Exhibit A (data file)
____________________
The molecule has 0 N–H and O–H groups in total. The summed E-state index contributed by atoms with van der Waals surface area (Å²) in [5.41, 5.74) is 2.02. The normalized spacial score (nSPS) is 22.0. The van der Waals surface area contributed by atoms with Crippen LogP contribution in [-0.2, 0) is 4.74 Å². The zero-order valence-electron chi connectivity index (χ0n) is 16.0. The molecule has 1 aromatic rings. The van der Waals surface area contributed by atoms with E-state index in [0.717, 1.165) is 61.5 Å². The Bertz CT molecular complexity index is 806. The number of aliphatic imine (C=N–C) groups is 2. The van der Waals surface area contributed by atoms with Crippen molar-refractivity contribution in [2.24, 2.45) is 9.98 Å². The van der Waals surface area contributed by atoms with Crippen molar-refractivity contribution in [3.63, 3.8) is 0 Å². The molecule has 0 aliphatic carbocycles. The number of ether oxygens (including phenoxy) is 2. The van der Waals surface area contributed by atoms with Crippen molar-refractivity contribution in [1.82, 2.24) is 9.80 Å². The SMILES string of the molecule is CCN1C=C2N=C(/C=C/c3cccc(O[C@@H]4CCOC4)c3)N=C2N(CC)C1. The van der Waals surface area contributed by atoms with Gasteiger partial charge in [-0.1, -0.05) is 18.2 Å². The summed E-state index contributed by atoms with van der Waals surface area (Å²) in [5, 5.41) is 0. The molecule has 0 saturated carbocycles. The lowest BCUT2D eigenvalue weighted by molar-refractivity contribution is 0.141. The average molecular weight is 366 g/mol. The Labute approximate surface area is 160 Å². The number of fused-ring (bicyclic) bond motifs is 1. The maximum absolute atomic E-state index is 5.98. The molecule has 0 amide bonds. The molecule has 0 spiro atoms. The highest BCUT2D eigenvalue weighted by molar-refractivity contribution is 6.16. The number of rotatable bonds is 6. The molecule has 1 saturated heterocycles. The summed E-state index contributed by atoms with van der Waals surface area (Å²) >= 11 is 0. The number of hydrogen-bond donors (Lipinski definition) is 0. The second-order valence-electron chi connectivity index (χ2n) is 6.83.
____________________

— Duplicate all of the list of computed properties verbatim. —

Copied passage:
The molecule has 0 N–H and O–H groups in total. The summed E-state index contributed by atoms with van der Waals surface area (Å²) in [5.41, 5.74) is 2.02. The normalized spacial score (nSPS) is 22.0. The van der Waals surface area contributed by atoms with Crippen LogP contribution in [-0.2, 0) is 4.74 Å². The zero-order valence-electron chi connectivity index (χ0n) is 16.0. The molecule has 1 aromatic rings. The van der Waals surface area contributed by atoms with E-state index in [0.717, 1.165) is 61.5 Å². The Bertz CT molecular complexity index is 806. The number of aliphatic imine (C=N–C) groups is 2. The van der Waals surface area contributed by atoms with Crippen molar-refractivity contribution in [2.24, 2.45) is 9.98 Å². The van der Waals surface area contributed by atoms with Crippen molar-refractivity contribution in [3.63, 3.8) is 0 Å². The molecule has 0 aliphatic carbocycles. The number of ether oxygens (including phenoxy) is 2. The van der Waals surface area contributed by atoms with Crippen molar-refractivity contribution in [1.82, 2.24) is 9.80 Å². The SMILES string of the molecule is CCN1C=C2N=C(/C=C/c3cccc(O[C@@H]4CCOC4)c3)N=C2N(CC)C1. The van der Waals surface area contributed by atoms with Gasteiger partial charge in [-0.1, -0.05) is 18.2 Å². The summed E-state index contributed by atoms with van der Waals surface area (Å²) in [5, 5.41) is 0. The molecule has 0 saturated carbocycles. The lowest BCUT2D eigenvalue weighted by molar-refractivity contribution is 0.141. The average molecular weight is 366 g/mol. The Labute approximate surface area is 160 Å². The number of fused-ring (bicyclic) bond motifs is 1. The maximum absolute atomic E-state index is 5.98. The molecule has 0 amide bonds. The molecule has 0 spiro atoms. The highest BCUT2D eigenvalue weighted by molar-refractivity contribution is 6.16. The number of rotatable bonds is 6. The molecule has 1 saturated heterocycles. The summed E-state index contributed by atoms with van der Waals surface area (Å²) >= 11 is 0. The number of hydrogen-bond donors (Lipinski definition) is 0. The second-order valence-electron chi connectivity index (χ2n) is 6.83.